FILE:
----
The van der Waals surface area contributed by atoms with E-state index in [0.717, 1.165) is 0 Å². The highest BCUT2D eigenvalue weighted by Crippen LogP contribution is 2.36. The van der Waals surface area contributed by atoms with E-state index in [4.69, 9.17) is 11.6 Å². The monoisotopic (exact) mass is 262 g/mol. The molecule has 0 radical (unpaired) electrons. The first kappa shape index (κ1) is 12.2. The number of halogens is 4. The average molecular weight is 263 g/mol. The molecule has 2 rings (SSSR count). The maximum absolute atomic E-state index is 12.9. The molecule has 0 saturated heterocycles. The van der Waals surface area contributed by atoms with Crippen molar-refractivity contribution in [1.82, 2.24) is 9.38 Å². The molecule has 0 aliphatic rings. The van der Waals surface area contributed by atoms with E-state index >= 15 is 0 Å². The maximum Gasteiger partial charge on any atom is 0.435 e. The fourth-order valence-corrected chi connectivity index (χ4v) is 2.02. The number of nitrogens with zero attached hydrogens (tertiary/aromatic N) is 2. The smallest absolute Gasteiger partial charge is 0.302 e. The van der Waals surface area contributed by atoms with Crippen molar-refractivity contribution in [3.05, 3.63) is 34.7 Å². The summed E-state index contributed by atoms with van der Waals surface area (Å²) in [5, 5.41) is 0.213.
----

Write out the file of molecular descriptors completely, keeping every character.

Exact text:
The van der Waals surface area contributed by atoms with E-state index in [0.717, 1.165) is 0 Å². The highest BCUT2D eigenvalue weighted by Crippen LogP contribution is 2.36. The van der Waals surface area contributed by atoms with E-state index in [4.69, 9.17) is 11.6 Å². The monoisotopic (exact) mass is 262 g/mol. The molecule has 0 radical (unpaired) electrons. The first kappa shape index (κ1) is 12.2. The number of halogens is 4. The average molecular weight is 263 g/mol. The molecule has 2 rings (SSSR count). The maximum absolute atomic E-state index is 12.9. The molecule has 0 saturated heterocycles. The van der Waals surface area contributed by atoms with Crippen molar-refractivity contribution in [1.82, 2.24) is 9.38 Å². The molecule has 0 aliphatic rings. The van der Waals surface area contributed by atoms with E-state index >= 15 is 0 Å². The maximum Gasteiger partial charge on any atom is 0.435 e. The fourth-order valence-corrected chi connectivity index (χ4v) is 2.02. The number of nitrogens with zero attached hydrogens (tertiary/aromatic N) is 2. The smallest absolute Gasteiger partial charge is 0.302 e. The van der Waals surface area contributed by atoms with Crippen molar-refractivity contribution in [3.05, 3.63) is 34.7 Å². The summed E-state index contributed by atoms with van der Waals surface area (Å²) in [5, 5.41) is 0.213.